Commandant Gen. Jim Amos, visits the U.S. embassy compound in Tripoli, Libya, on June 16, 2013. He is speaking with a member of 4th Force Reconnaissance Company., a photo by Pan-African News Wire File Photos on Flickr.
US to Start Training Libyan Soldiers at Midyear
WASHINGTON January 10, 2014
By LOLITA C. BALDOR Associated Press
The top U.S. military commander for Africa says the Pentagon is planning to begin training 5,000 to 8,000 Libyan soldiers by midyear to help bolster the nation's security.
The U.S. is also looking into providing additional airlift assistance to South Sudan, where violence has killed more than 1,000 people and driven 180,000 from their homes in the last month.
Speaking to reporters at the Pentagon, Gen. David Rodriguez, head of U.S. Africa Command, said the U.S. is planning a 24-week training program to help the Libyans, as part of a broader international effort to shore up security in the country and region in the aftermath of the 2011 fall of longtime leader Moammar Gadhafi.
More generally, Rodriguez said his biggest concern as he looks at insurgent activity across northern and eastern Africa is the prospect of another massive attack like the siege at Nairobi's Westgate Mall last September that killed at least 67 people and froze the city for four days.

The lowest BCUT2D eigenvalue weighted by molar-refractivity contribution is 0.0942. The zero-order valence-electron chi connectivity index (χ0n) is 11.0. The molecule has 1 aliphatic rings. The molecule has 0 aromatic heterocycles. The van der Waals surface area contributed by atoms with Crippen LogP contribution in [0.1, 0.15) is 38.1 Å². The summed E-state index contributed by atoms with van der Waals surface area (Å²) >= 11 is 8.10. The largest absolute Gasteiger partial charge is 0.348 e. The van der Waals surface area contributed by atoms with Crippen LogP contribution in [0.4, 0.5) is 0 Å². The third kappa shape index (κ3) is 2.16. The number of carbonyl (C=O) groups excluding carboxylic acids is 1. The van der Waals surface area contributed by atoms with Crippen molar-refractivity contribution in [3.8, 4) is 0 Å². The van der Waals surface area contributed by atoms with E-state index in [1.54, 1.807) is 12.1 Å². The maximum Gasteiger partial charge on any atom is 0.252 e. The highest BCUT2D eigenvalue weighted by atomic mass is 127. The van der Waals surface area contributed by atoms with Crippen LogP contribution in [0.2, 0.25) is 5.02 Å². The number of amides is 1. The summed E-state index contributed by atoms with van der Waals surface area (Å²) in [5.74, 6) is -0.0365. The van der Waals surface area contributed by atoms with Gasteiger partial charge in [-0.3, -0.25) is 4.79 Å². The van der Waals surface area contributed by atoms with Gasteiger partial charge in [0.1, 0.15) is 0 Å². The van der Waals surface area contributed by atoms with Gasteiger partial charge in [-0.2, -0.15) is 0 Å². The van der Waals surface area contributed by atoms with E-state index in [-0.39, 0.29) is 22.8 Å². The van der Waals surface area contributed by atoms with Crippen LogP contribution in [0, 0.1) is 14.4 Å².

He said the U.S. effort is aimed at working with the U.N., the African Union and other international groups to help beef up the ability of nations' militaries across the continent.
Rodriguez also said that al-Qaida-linked terror leader Mokhtar Belmokhtar still poses a threat to U.S. interests in the region.
Belmokhtarl, once a leader of al-Qaida in the Islamic Maghreb, has been linked to the attack a year ago on a Western-owned gas processing facility near Amendas, Algeria.
Three Americans and scores of Algerian and foreign nationals were killed. Rodriguez said Belmokhtar, who has formed his own spin-off terror group, still has the capability to conduct another major attack. He said the insurgent leader is likely still in the difficult region between southwestern Libya and northeastern Mali.